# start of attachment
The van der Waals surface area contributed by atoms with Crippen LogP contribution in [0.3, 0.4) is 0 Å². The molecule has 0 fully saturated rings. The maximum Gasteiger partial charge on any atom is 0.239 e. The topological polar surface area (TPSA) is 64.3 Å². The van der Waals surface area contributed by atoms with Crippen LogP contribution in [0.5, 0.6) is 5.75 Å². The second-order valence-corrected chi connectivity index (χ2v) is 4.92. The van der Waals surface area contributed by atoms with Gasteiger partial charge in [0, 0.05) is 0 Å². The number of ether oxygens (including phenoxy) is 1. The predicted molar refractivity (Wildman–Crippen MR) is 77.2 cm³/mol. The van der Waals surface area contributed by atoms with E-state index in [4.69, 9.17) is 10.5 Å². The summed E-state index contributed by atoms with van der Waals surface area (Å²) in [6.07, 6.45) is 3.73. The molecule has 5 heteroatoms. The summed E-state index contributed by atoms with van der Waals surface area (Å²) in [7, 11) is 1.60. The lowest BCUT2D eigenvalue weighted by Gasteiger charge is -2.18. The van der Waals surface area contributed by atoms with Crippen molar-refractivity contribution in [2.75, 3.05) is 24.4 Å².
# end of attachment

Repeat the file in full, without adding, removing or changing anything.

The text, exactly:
The van der Waals surface area contributed by atoms with Crippen LogP contribution in [0.3, 0.4) is 0 Å². The molecule has 0 fully saturated rings. The maximum Gasteiger partial charge on any atom is 0.239 e. The topological polar surface area (TPSA) is 64.3 Å². The van der Waals surface area contributed by atoms with Crippen LogP contribution in [0.5, 0.6) is 5.75 Å². The second-order valence-corrected chi connectivity index (χ2v) is 4.92. The van der Waals surface area contributed by atoms with Gasteiger partial charge in [0, 0.05) is 0 Å². The number of ether oxygens (including phenoxy) is 1. The predicted molar refractivity (Wildman–Crippen MR) is 77.2 cm³/mol. The van der Waals surface area contributed by atoms with E-state index in [4.69, 9.17) is 10.5 Å². The summed E-state index contributed by atoms with van der Waals surface area (Å²) in [6.07, 6.45) is 3.73. The molecule has 5 heteroatoms. The summed E-state index contributed by atoms with van der Waals surface area (Å²) in [7, 11) is 1.60. The lowest BCUT2D eigenvalue weighted by Gasteiger charge is -2.18. The van der Waals surface area contributed by atoms with Crippen molar-refractivity contribution in [2.75, 3.05) is 24.4 Å².